Colcannon is one of Ireland’s simplest dishes in terms of ingredients and preparation, and it remains so popular today, appearing on many an Irish menu and many an Irish dinner plate. Made up of mashed potato and cabbage/kale, this dish is one that Irish people love to add to any meal, especially alongside boiled ham or as part of an Irish Sunday roast.
Colcannon is typically a side dish, but I will always remember my mum preparing a big batch of this to consume on its own – she just loved it, and still does. There are no rules when it comes to this dish, and because the ingredients are so simple, you can make it your own by adding certain ingredients to intensify the taste, which is what my family would do.
My mum loved to put dollops of Irish butter and plenty of salt and pepper, while I loved to add in spring onions, which made the two versions perfect for us. My granny on the other hand would make it the traditional way with potatoes, cabbage, butter, and milk, but with added bacon bits, which was always a winner in our household.
It is not unusual to see this side dish ready-made in many supermarkets, which just goes to show that the market for colcannon in Ireland is truly alive and well. Due to this recipe being one of the easiest ones there is, there is no reason not to give it a go, so keep reading for my ultimate colcannon recipe.
Colcannon is largely associated with St Patrick’s Day in Ireland, not only because it has elements of green throughout, but because it is one of the most traditional – and simplest dishes to prepare, however, this dish is commonly eaten throughout the year as well.
Firstly, you might be wondering where this unusual name came from, so let me delve right into that before going further into the history of the dish. Colcannon comes from the Irish words ‘cál ceannann’ meaning white-headed cabbage and can come in various forms depending on the region in Ireland.
The basic ingredients are potatoes, butter, milk and cabbage, but traditionally many people have added in extra ingredients varying from household to household, so you may find colcannon with added spring onions, leeks, chives and onions. Irish people began making this dish because it was simple and cheap to make, yet filling and nutritious, but the dish has stuck around all these years because of its delicious taste and the significance of an old Ireland.
The dish goes back to the 1600s when the three basic ingredients of potatoes, cabbages and leeks were readily available, cheap to buy and ultimately delicious when mixed with some herbs and spices, so of course, this dish went on to become a popular one.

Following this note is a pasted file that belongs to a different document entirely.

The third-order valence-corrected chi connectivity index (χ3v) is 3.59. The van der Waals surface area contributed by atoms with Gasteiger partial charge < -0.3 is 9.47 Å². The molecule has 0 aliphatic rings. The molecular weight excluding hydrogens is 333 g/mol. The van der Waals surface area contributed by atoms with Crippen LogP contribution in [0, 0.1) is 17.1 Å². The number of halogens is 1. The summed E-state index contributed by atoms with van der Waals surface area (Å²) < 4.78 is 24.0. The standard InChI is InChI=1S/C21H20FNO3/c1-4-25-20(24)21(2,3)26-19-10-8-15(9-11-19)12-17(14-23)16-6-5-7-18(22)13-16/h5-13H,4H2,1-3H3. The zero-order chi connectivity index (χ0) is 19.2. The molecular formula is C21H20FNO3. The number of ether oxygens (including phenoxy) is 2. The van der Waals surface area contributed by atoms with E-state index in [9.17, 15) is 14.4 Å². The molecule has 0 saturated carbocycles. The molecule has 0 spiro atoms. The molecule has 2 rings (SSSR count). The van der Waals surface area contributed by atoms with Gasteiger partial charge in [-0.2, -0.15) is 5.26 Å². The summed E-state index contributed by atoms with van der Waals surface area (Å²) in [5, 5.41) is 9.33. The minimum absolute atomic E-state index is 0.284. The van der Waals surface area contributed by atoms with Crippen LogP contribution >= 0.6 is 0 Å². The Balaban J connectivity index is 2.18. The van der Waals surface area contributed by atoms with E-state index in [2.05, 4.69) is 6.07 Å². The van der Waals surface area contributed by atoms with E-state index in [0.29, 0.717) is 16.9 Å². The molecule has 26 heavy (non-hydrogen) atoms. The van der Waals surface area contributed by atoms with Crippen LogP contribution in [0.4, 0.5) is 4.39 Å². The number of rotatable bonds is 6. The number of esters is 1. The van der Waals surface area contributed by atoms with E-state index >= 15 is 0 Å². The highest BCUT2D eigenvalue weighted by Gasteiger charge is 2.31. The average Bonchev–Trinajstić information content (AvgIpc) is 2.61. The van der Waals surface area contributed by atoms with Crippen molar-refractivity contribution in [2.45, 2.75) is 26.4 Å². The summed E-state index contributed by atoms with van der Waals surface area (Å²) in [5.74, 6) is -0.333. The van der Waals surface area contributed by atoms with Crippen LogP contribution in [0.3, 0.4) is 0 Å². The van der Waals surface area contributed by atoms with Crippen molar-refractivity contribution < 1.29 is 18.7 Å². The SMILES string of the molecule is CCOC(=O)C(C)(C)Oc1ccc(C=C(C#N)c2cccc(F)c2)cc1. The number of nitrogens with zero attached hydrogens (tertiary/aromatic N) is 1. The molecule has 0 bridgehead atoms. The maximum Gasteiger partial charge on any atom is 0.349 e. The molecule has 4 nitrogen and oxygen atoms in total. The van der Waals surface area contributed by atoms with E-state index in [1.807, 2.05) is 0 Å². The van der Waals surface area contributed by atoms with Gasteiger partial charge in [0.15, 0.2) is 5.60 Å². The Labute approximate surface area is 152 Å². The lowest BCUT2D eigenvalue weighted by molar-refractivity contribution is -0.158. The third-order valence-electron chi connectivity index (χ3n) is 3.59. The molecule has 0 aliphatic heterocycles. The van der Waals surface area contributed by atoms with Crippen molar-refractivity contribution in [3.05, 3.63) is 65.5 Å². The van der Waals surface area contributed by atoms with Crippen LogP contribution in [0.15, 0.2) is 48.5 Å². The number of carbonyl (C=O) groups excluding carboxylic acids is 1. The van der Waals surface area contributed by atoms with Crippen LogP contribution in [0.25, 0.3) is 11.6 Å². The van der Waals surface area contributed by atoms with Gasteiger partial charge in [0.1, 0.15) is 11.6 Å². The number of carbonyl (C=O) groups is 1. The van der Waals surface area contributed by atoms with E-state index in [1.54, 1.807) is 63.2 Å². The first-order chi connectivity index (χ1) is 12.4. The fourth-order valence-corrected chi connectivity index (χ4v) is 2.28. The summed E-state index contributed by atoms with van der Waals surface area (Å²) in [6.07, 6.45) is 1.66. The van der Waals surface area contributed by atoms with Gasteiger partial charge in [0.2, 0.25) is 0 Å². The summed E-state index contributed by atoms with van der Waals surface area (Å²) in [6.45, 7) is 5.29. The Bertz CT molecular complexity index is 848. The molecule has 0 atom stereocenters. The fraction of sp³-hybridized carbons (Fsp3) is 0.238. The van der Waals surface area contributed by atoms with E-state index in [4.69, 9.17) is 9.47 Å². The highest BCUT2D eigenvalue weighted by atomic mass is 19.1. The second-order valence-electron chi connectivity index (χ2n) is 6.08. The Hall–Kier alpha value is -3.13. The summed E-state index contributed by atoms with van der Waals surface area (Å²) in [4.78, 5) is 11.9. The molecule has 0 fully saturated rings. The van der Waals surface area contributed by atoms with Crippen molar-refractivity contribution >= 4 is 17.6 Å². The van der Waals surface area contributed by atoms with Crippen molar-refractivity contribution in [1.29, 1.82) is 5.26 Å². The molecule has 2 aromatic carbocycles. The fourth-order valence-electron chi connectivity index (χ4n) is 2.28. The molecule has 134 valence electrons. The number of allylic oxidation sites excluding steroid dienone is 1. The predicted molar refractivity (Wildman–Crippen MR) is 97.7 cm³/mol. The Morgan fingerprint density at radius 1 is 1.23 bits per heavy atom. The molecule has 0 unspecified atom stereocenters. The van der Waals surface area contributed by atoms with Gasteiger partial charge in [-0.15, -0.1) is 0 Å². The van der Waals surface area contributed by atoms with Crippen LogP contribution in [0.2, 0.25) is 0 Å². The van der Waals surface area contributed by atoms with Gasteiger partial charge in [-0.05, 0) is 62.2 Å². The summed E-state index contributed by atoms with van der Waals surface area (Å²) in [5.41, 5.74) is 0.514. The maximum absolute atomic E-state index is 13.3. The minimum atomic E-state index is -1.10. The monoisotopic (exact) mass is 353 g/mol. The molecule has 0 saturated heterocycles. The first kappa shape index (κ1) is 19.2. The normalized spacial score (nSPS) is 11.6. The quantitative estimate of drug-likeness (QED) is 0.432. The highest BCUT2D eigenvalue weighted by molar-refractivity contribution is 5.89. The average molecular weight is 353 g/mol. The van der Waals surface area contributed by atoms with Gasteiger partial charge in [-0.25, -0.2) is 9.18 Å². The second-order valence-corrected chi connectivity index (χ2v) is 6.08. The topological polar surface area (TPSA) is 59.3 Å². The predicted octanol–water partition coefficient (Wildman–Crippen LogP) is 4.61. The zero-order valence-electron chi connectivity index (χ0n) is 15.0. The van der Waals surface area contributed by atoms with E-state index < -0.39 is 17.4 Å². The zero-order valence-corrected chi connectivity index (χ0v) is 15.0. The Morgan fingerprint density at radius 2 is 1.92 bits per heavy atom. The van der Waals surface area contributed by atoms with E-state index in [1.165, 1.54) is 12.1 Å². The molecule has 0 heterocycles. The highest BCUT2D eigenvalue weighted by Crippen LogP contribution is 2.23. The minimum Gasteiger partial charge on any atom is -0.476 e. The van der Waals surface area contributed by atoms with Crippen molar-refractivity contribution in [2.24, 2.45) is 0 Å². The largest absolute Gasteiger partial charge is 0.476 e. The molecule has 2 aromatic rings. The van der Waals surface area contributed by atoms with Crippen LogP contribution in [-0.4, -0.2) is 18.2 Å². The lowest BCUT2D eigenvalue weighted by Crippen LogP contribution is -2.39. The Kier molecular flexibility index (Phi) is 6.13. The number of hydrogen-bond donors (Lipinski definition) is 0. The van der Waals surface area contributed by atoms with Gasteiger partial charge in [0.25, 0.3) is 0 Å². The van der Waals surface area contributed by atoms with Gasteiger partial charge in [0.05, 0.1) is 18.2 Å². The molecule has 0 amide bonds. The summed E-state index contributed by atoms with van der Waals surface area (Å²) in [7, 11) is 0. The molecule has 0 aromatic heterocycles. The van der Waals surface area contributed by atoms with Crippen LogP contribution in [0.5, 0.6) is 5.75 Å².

Colcannon was once known as the food of the common man, but today you can find this dish in almost every type of restaurant, supermarket and household, served alongside many other traditional Irish dishes. Traditionally, and in some households still today, this dish is served around Halloween time, and it is not uncommon to come across hidden symbols of fortune and luck within the mash, so it is recommended to eat slowly. This dish is rich in Irish mythology and folklore, and back in the day, it is said that unmarried women were sent into the garden to pick the cabbage, later to find a ring hidden in the colcannon.
This is a very easy recipe, so if you want to try it out at home, take a look at the simple steps below, you won’t need many ingredients to get started.
- 1kg potatoes
- 100g Curly Kale (spring cabbage)
- 100g butter
- ½ cup of spring onions (known as scallions in Ireland)
- ½ cup of roughly chopped scallions
- Salt and pepper to taste
- Optional bacon bits, chives, and leek to add in if you wish or for next time
- Gather your ingredients together alongside a large pot, a medium pot, a colander and a sharp knife. Begin by peeling the potatoes and placing them in some pre-warmed salty water, to simmer until tender.
- As the potatoes are cooking, blanch some curly kale in the smaller pot of boiling water, for around one minute, until the texture is soft, but not too soft. When the kale looks ready, drain it using your colander.
- Next, you will mix the kale with the roughly chopped spring onions, and if you want it even finer, you can add it to a blender for a quick 10 seconds, which will give a little more texture.
- When the potatoes are ready (check this by piercing them with you’re a sharp knife), drain the water and add in the butter, before you begin mashing it all together. Add some salt and pepper to the mixture, and continue to mix until it looks smooth and creamy.
- Add in the mixture from the blender, along with the ½ cup of finely chopped scallions, which you set aside earlier and do a taste test to see if you need to add some more salt and pepper.
- You can top the final mixture with a few dollops of Irish butter, and always serve this dish warm. It goes very well with bacon, corned beef, boiled ham or of course on its own if that is what you desire. Enjoy!
Some variations of this dish include, adding in some crispy bacon bits, and some leek or chives, so feel free to add this to the mixture if you want to add some extra flavour.